A stiff brandy, please
By Colin Hogarth
Seek out the scenic delights of a hidden lochan on this circular route that starts and finishes in the tiny village of Clova. The walk offers some stunning panoramas over one of the finest glens in Angus and, while there is some hard work, the effort is well rewarded.
Leave the car park, turn right and follow the minor road west over a narrow stone bridge spanning the Corrie Burn to reach the Clova Hotel. The way passes through a gravel car park to the right of the building. At a sign for 'Public footpath to Glenesk', it continues through a small copse of woodland, emerging on to open hillside beyond. The path crosses a stile and is clear and easy to follow.
There is a steady climb early on but the way soon flattens out to to run north over peaty moorland, following a line of fence posts further up. The slope is carpeted in heather which blooms bright pink in the summer and, if you hunt them out during August particularly, blaeberries make a refreshing snack. As you rise, great views open up below over the fertile plains of Glen Clova, the River South Esk looping its way through green fields of sheep and cattle. Prepare yourself for another short pull higher up. The effort is worth it when you rise over the lip of the coire and see Loch Brandy for the first time. Before you lies a deep pool of dark water snuggling in the curving arms of rock which rise up dramatically from the quiet shores. It's a good spot for a paddle, but remember the water is deep in the middle and likely to be pretty chilly, even in the heat of the summer. Loch Brandy is said to be the only site in Scotland where a very rare and tiny water creature called the diatom is to be found. It is bright orange in colour.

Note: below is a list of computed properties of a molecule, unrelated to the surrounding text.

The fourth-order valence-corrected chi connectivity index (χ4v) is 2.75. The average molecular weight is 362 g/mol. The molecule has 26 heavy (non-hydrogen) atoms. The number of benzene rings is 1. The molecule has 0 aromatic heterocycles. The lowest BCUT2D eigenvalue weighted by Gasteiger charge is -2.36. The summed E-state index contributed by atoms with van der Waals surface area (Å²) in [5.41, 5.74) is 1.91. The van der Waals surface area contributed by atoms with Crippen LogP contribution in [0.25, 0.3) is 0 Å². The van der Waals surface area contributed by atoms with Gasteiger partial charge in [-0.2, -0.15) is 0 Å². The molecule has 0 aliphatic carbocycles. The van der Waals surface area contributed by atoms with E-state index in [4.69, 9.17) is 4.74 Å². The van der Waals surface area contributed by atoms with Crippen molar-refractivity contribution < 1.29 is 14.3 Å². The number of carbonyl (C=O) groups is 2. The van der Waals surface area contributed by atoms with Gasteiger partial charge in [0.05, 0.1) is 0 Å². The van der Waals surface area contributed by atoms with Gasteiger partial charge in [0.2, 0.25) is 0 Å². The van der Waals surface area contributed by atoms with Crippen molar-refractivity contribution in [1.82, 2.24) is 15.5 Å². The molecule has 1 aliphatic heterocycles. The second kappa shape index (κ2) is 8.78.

Take a well deserved rest by the water, then continue up the path through heather on to The Snub, a craggy shoulder separating Loch Brandy on your right and Corrie of Clova to the left. There are steep drops on both sides so take care. Admiring the scenery is always a good excuse if you need to pause for breath here. At the top of The Snub the path flattens out to reveal a wide open plain ahead. The remote landscape is frequented by herds of red deer and wild mountain hair. You might also spot grouse, ptarmigan and, in spring and summer, the elusive dotterel. The path skirts right, following the top of the coire round with steep cliffs below.As you continue above Loch Brandy, the path reaches a junction. Go left to the summit of Green Hill, an unremarkable little hump in the heather. Then continue over open moorland to reach the top of Ben Tirran. Head south over the shoulder and pick out the path down to Loch Wharrel, a popular spot with pike fishermen. From the southern most point of the lochan, an obvious path descends to the Adrielinn Plantation and a path skirts down the side of the trees. Turn right just before you reach the road on another path which rises and falls over a series of low mounds. This runs parallel with the road for a way to reach a pond in trees and, on the far side, it curves round to join the B955. Follow the road back to Clova.